This prospective study included 107 patients who presented with “the worst headache of their life.” All of the patients underwent CT scan of the head, and evidence of subarachnoid hemorrhage was noted in 18 patients (16.8 percent). If CT scans were negative, lumbar puncture was performed. Lumbar puncture was performed in 79 of the 89 patients in whom CT scanning did not show evidence of hemorrhage. It was not performed in 10 patients who refused the procedure. Subarachnoid blood was found in two of the 79 patients (2.5 percent) who underwent lumbar puncture.
Patients were considered to have subarachnoid hemorrhage on the basis of spinal fluid results if the sample contained more than 1,000 red blood cells and no decrement in the count of more than 25 percent was noted from the first to the last tubes. In addition, analysis of cerebral spinal fluid had to meet the following criterion: positive results on spectrophotometry, visual xanthochromia or D-dimer assay.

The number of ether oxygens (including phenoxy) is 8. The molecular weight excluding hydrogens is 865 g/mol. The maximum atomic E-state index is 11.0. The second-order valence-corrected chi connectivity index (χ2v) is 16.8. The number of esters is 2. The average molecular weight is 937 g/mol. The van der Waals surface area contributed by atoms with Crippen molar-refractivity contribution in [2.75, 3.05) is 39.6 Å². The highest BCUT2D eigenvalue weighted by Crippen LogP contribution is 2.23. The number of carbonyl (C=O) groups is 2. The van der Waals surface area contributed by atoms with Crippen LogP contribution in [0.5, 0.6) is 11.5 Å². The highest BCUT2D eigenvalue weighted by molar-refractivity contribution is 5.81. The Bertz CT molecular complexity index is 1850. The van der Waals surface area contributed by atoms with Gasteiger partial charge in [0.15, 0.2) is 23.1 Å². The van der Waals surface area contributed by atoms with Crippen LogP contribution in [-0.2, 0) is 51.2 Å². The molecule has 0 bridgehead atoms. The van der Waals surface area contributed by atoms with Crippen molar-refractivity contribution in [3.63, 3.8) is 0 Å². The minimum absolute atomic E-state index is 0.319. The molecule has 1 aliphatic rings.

The authors conclude that modern CT imaging will exclude 97.5 percent of subarachnoid hemorrhages in patients who present with the worst headache they have ever experienced. Subarachnoid hemorrhage will be detected by analysis of cerebrospinal fluid in approximately 2 percent of patients who present with “worst headache” symptoms and have negative findings on CT scan. Because of the small sample in this study, the calculated 95 percent confidence interval for missing subarachnoid hemorrhage on CT scan was 03 to 8.8 percent. This number is lower than that reported with earlier-generation CT scanners. The authors recommend that patients with the worst headache of their lives undergo lumbar puncture if noncontrast CT scanning fails to show evidence of subarachnoid hemorrhage.
RICHARD SADOVSKY, M.D.
Morgenstern LB, et al. Worst headache and subarachnoid hemorrhage: prospective, modern computed tornography and spinal fluid analysis. Ann Ernerg Med September 1998;32:297-304.
“Tips from Other Journals” are written by the medical editors of American Family Physician.